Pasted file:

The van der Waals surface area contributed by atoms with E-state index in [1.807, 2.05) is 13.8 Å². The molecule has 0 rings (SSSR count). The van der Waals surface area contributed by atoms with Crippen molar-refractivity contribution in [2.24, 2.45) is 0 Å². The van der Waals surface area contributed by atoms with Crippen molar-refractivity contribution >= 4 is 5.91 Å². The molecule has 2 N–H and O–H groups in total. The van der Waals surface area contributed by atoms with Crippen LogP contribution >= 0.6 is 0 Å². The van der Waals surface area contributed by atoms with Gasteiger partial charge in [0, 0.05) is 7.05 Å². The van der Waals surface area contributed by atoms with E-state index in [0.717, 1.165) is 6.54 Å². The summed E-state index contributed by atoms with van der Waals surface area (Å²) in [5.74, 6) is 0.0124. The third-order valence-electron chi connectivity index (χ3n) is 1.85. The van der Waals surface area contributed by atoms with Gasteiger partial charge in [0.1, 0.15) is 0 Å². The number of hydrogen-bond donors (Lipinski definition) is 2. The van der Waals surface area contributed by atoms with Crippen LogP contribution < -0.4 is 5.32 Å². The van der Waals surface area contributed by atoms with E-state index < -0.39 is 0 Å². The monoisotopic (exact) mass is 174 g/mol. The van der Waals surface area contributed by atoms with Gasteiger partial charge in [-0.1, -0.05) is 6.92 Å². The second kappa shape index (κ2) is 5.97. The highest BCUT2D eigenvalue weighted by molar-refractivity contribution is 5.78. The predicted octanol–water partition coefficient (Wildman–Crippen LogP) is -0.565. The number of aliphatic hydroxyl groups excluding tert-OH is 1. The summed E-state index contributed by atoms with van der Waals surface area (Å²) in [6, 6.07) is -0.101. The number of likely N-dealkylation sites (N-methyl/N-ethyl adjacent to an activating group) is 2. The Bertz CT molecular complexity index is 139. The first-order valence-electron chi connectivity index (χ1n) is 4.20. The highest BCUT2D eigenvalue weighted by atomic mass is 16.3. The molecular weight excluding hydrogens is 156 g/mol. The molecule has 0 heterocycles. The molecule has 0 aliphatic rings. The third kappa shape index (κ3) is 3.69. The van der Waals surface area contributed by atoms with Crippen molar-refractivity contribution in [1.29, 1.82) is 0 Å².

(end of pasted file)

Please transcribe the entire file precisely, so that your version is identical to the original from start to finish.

The van der Waals surface area contributed by atoms with E-state index in [1.807, 2.05) is 13.8 Å². The molecule has 0 rings (SSSR count). The van der Waals surface area contributed by atoms with Crippen molar-refractivity contribution in [2.24, 2.45) is 0 Å². The van der Waals surface area contributed by atoms with Crippen molar-refractivity contribution >= 4 is 5.91 Å². The molecule has 2 N–H and O–H groups in total. The van der Waals surface area contributed by atoms with Crippen LogP contribution >= 0.6 is 0 Å². The van der Waals surface area contributed by atoms with Gasteiger partial charge in [0, 0.05) is 7.05 Å². The van der Waals surface area contributed by atoms with E-state index in [0.717, 1.165) is 6.54 Å². The summed E-state index contributed by atoms with van der Waals surface area (Å²) in [5.74, 6) is 0.0124. The third-order valence-electron chi connectivity index (χ3n) is 1.85. The van der Waals surface area contributed by atoms with Gasteiger partial charge in [0.1, 0.15) is 0 Å². The number of hydrogen-bond donors (Lipinski definition) is 2. The van der Waals surface area contributed by atoms with Crippen LogP contribution < -0.4 is 5.32 Å². The van der Waals surface area contributed by atoms with E-state index < -0.39 is 0 Å². The monoisotopic (exact) mass is 174 g/mol. The van der Waals surface area contributed by atoms with Gasteiger partial charge in [-0.1, -0.05) is 6.92 Å². The second kappa shape index (κ2) is 5.97. The highest BCUT2D eigenvalue weighted by molar-refractivity contribution is 5.78. The predicted octanol–water partition coefficient (Wildman–Crippen LogP) is -0.565. The number of aliphatic hydroxyl groups excluding tert-OH is 1. The summed E-state index contributed by atoms with van der Waals surface area (Å²) in [6, 6.07) is -0.101. The number of likely N-dealkylation sites (N-methyl/N-ethyl adjacent to an activating group) is 2. The Bertz CT molecular complexity index is 139. The first-order valence-electron chi connectivity index (χ1n) is 4.20. The highest BCUT2D eigenvalue weighted by atomic mass is 16.3. The molecular weight excluding hydrogens is 156 g/mol. The molecule has 0 heterocycles. The molecule has 0 aliphatic rings. The third kappa shape index (κ3) is 3.69. The van der Waals surface area contributed by atoms with Crippen molar-refractivity contribution in [1.29, 1.82) is 0 Å².